Read in its entirety, this classic story is sure to resonate with young and old alike. This story of love and devotion between a toy rabbit and the boy who survives scarlet fever is timeless.

Buy link https://amzn.to/37bSMBG

Pirate Smells – Interactive Fun for the Whole Family

Purchase link 

Hours of things to do with this book:

  1. Read the story. Enjoy Pirate’s adventures and the child’s imaginings,
  2. Before reading the answer, try to guess the source of the smell from the close-up pictures that represent Pirate’s viewpoint.
  3. Write and draw your answer to the question about Pirate’s last adventure.
  4. At the back of the book, you will find a list of well-known books, classic and recent. Look for images or words on the cloud-framed pages of this story that remind you of the books listed. Write down the page number of any you find.
  5. Find 68 gingerbread men.
  6. Read the books listed. They’re great.

Here’s a video with illustrations. https://youtu.be/i5TED_gpJYg

Food Fun

As you may have noticed, I have been focusing more on making videos and writing than on reviewing books. This is temporary as I am focusing on my creative projects before Parkinson’s makes them impossible. It is becoming a more difficult struggle and so I am feeling a time constraint. However, I am still open to accepting print books for review and will post my review other places as well if so requested. Here is the information you need to submit a book for review.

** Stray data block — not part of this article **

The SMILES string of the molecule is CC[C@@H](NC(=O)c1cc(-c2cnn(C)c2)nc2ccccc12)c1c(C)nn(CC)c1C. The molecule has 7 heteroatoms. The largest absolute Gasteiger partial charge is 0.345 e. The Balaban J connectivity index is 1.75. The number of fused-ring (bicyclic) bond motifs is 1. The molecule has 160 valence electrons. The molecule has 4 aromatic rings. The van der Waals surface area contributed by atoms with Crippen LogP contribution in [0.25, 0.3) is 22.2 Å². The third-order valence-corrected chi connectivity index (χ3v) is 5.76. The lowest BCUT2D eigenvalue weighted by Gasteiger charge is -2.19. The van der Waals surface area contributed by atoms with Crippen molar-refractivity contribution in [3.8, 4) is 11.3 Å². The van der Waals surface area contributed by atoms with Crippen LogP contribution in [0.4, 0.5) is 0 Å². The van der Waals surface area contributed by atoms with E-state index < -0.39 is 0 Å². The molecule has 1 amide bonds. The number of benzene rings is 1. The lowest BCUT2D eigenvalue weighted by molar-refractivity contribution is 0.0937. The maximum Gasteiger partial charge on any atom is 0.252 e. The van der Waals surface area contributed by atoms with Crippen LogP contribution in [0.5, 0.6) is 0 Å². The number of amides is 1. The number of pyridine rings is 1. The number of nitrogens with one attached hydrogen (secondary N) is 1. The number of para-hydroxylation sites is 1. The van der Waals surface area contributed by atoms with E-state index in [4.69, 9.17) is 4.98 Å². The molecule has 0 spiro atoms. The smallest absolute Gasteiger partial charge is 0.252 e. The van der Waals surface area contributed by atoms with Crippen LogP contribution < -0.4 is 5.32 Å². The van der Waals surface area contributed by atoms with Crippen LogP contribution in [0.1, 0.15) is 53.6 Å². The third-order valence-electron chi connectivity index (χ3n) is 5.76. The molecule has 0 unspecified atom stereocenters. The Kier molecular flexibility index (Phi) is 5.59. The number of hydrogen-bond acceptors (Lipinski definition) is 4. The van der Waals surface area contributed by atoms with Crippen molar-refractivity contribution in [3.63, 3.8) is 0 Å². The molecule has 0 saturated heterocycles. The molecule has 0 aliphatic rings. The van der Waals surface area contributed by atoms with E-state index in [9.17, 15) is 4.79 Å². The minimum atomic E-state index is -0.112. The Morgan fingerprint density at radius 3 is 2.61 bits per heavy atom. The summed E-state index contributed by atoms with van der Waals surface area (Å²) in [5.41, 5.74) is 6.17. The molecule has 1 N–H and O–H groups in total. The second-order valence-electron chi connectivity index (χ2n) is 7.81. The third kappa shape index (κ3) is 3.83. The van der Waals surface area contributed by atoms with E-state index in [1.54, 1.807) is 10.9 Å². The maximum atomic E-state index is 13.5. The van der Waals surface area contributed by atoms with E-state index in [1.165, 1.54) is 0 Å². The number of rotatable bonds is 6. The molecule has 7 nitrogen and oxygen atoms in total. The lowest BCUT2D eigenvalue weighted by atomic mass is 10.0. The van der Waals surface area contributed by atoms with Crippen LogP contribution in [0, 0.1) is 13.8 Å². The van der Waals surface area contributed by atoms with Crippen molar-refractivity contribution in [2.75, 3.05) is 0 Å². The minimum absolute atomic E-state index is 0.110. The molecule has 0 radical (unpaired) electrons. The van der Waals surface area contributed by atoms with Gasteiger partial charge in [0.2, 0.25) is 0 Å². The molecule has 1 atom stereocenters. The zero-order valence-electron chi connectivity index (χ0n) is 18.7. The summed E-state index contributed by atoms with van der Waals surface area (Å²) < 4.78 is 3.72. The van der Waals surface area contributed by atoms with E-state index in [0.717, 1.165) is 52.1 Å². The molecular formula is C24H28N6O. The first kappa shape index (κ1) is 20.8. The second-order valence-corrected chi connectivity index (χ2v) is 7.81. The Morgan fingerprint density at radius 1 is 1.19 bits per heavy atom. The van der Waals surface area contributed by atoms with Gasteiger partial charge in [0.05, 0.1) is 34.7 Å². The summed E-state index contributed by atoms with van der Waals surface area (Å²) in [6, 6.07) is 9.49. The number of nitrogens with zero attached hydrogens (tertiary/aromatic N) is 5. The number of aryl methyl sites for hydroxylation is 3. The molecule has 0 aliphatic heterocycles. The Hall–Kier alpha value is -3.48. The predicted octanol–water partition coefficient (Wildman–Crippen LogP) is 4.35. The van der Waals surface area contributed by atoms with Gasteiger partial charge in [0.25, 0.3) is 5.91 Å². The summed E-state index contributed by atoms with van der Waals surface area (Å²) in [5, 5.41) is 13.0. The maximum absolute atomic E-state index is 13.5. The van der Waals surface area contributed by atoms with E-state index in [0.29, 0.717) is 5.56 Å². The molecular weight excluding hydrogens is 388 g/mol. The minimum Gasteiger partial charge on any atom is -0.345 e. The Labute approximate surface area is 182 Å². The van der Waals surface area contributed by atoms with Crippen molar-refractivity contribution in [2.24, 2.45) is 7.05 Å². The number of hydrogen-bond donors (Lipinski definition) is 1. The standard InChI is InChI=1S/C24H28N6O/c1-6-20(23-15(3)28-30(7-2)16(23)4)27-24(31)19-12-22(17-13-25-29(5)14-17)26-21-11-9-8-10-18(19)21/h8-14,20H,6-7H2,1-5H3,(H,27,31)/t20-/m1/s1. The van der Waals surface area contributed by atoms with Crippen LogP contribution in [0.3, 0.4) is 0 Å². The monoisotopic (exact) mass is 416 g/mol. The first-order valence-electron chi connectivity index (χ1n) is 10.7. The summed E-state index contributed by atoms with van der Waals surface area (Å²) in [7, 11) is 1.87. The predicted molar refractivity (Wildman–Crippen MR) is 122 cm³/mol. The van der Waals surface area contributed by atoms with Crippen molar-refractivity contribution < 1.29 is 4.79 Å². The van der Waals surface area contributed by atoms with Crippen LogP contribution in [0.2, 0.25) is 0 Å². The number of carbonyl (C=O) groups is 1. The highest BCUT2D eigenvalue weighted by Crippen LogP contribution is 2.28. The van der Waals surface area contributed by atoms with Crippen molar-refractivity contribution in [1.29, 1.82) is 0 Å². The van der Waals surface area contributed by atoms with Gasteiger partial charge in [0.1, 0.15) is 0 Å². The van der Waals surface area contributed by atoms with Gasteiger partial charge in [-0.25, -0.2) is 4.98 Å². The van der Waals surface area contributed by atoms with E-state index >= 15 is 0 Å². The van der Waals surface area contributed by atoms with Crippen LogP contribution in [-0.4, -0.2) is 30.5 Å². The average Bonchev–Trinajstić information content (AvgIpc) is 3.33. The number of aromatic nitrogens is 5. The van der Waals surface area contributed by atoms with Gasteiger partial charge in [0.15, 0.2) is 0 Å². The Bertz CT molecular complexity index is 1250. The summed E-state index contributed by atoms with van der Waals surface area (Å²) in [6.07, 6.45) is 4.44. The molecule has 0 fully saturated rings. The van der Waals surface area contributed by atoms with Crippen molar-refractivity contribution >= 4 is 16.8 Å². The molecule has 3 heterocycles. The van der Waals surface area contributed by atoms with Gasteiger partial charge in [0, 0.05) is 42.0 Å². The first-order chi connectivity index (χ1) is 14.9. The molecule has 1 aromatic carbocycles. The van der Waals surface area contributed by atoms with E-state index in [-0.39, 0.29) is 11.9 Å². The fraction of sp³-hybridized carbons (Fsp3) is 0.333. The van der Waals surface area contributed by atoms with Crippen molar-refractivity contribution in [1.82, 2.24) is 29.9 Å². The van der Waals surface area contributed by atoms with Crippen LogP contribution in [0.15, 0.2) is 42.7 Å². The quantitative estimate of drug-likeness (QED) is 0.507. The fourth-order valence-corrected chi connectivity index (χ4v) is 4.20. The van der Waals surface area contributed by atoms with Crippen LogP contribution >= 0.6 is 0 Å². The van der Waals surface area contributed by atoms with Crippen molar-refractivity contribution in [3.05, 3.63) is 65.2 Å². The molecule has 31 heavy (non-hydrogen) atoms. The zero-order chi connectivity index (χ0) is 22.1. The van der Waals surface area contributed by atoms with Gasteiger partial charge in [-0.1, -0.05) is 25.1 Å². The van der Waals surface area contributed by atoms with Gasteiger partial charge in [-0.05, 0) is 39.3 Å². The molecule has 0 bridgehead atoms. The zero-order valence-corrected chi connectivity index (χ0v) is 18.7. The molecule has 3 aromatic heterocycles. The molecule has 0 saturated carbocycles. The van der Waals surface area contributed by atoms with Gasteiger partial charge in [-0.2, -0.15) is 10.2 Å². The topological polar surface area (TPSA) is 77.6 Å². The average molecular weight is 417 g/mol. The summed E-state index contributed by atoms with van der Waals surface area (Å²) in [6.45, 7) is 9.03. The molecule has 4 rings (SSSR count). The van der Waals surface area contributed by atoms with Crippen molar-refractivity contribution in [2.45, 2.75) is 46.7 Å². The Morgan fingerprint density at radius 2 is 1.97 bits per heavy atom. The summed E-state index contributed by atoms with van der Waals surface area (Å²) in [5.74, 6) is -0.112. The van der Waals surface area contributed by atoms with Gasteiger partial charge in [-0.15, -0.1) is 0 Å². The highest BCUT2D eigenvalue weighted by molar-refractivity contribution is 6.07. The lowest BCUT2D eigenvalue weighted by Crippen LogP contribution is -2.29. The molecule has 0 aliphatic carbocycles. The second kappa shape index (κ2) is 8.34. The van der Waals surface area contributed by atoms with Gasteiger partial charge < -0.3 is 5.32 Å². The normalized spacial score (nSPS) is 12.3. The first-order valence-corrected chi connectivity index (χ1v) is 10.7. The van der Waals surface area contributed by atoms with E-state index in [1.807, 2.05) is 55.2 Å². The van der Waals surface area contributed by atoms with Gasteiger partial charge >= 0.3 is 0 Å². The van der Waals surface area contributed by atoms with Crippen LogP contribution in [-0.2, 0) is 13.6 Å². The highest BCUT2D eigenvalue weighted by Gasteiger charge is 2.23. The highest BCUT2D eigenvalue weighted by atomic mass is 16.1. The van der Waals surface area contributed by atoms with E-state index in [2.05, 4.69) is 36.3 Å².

https://bferrante.wordpress.com/2016/07/09/get-featured-on-my-blog/

Check out my latest endeavor  on my YouTube channel. If you haven’t subscribed to my Channel, please do and share it with your friends.

Rhymes and Songs About Food

Traditional rhymes with a new twist using Lego and graphics.

Suitable for ages 3 and up.

Buy link https://amzn.to/33mWqHB

Fairy in Waiting by Sophie Kinsella. Illustrated by Marta Kissi. Book Review.

Buy link https://amzn.to/3fIfPrI

 This  popular humor writer now has two children’s books. Both feature a girl whose mother is a fairy and father is  a mortal. This isn’t your typical fairy story however, as she uses a computerized wand and presents herself as a normal woman most of the time. The husband is reminiscent of the early Bewitched  television series. He’s not too crazy about her using magic.

  Kinsella  uses humor and suspense  effectively and engages a young audience from the first page. My almost six year old granddaughter listened eagerly as I read this book to her in four sittings.  This early chapter book is supplemented with many pictures.

 If you are a traveler to resorts, you’ll chuckle at the scene where two fairy mothers have a wand battle over reserving poolside seats with their towels. There is also a chapter with wacky monkeys that children will love.

All in all, this is a light-hearted romp through modern magic and family dynamics.